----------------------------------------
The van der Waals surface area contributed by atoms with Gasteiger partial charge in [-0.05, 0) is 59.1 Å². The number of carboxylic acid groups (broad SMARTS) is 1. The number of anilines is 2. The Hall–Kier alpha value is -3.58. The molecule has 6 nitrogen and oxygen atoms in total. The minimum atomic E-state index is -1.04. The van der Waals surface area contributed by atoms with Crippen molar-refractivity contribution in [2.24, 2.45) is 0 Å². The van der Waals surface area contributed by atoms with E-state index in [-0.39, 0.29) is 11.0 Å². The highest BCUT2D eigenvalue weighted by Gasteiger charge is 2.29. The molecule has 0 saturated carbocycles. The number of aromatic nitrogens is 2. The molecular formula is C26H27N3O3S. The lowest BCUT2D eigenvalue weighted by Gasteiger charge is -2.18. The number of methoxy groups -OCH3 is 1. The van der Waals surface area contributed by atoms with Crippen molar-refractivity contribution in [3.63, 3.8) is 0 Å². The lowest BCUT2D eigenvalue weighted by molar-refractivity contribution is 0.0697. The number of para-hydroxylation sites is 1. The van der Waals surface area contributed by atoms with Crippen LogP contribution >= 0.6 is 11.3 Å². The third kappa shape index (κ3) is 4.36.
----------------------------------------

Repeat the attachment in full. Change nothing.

The van der Waals surface area contributed by atoms with Gasteiger partial charge in [-0.05, 0) is 59.1 Å². The number of carboxylic acid groups (broad SMARTS) is 1. The number of anilines is 2. The Hall–Kier alpha value is -3.58. The molecule has 6 nitrogen and oxygen atoms in total. The minimum atomic E-state index is -1.04. The van der Waals surface area contributed by atoms with Crippen molar-refractivity contribution in [2.24, 2.45) is 0 Å². The van der Waals surface area contributed by atoms with E-state index in [-0.39, 0.29) is 11.0 Å². The highest BCUT2D eigenvalue weighted by Gasteiger charge is 2.29. The molecule has 0 saturated carbocycles. The number of aromatic nitrogens is 2. The molecular formula is C26H27N3O3S. The lowest BCUT2D eigenvalue weighted by Gasteiger charge is -2.18. The number of methoxy groups -OCH3 is 1. The van der Waals surface area contributed by atoms with Crippen molar-refractivity contribution in [3.63, 3.8) is 0 Å². The lowest BCUT2D eigenvalue weighted by molar-refractivity contribution is 0.0697. The number of para-hydroxylation sites is 1. The van der Waals surface area contributed by atoms with Crippen LogP contribution >= 0.6 is 11.3 Å². The third kappa shape index (κ3) is 4.36.